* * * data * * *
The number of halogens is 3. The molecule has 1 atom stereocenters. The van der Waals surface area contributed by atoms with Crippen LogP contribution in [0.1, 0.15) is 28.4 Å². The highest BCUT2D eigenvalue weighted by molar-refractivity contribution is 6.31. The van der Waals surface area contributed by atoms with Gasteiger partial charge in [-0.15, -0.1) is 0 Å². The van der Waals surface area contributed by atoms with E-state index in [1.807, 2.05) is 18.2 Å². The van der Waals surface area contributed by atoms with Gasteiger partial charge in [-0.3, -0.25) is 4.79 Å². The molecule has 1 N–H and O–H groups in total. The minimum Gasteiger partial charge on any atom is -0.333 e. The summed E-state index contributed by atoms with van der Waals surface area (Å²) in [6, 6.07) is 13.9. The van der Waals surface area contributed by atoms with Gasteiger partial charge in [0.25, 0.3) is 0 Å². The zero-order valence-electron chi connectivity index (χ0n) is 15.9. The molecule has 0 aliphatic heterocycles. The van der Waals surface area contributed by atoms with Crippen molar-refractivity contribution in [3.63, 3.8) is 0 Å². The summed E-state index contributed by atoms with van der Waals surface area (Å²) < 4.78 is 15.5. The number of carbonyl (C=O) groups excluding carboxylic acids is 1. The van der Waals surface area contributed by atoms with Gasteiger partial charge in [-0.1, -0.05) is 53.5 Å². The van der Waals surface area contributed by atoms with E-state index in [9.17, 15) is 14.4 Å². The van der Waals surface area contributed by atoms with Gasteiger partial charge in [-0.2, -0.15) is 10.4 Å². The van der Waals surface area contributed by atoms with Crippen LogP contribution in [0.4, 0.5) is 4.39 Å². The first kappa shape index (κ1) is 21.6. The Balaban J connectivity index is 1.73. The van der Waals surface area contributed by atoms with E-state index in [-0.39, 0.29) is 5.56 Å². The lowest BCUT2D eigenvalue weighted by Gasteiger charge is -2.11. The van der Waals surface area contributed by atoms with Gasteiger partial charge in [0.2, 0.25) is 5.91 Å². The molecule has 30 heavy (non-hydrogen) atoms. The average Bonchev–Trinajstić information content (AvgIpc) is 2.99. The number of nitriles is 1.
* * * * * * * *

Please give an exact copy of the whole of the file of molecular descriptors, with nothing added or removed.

The number of halogens is 3. The molecule has 1 atom stereocenters. The van der Waals surface area contributed by atoms with Crippen LogP contribution in [0.1, 0.15) is 28.4 Å². The highest BCUT2D eigenvalue weighted by molar-refractivity contribution is 6.31. The van der Waals surface area contributed by atoms with Gasteiger partial charge in [-0.15, -0.1) is 0 Å². The van der Waals surface area contributed by atoms with E-state index in [1.807, 2.05) is 18.2 Å². The van der Waals surface area contributed by atoms with Gasteiger partial charge in [-0.3, -0.25) is 4.79 Å². The molecule has 1 N–H and O–H groups in total. The minimum Gasteiger partial charge on any atom is -0.333 e. The summed E-state index contributed by atoms with van der Waals surface area (Å²) in [6, 6.07) is 13.9. The van der Waals surface area contributed by atoms with Gasteiger partial charge in [0.25, 0.3) is 0 Å². The zero-order valence-electron chi connectivity index (χ0n) is 15.9. The molecule has 0 aliphatic heterocycles. The van der Waals surface area contributed by atoms with Crippen molar-refractivity contribution in [3.63, 3.8) is 0 Å². The summed E-state index contributed by atoms with van der Waals surface area (Å²) < 4.78 is 15.5. The number of carbonyl (C=O) groups excluding carboxylic acids is 1. The van der Waals surface area contributed by atoms with Gasteiger partial charge in [-0.1, -0.05) is 53.5 Å². The van der Waals surface area contributed by atoms with E-state index in [9.17, 15) is 14.4 Å². The van der Waals surface area contributed by atoms with Gasteiger partial charge in [-0.2, -0.15) is 10.4 Å². The van der Waals surface area contributed by atoms with Crippen LogP contribution in [0.4, 0.5) is 4.39 Å². The first kappa shape index (κ1) is 21.6. The Balaban J connectivity index is 1.73. The van der Waals surface area contributed by atoms with E-state index in [-0.39, 0.29) is 5.56 Å². The lowest BCUT2D eigenvalue weighted by Gasteiger charge is -2.11. The van der Waals surface area contributed by atoms with Gasteiger partial charge in [0.2, 0.25) is 5.91 Å². The molecule has 30 heavy (non-hydrogen) atoms. The average Bonchev–Trinajstić information content (AvgIpc) is 2.99. The number of nitriles is 1.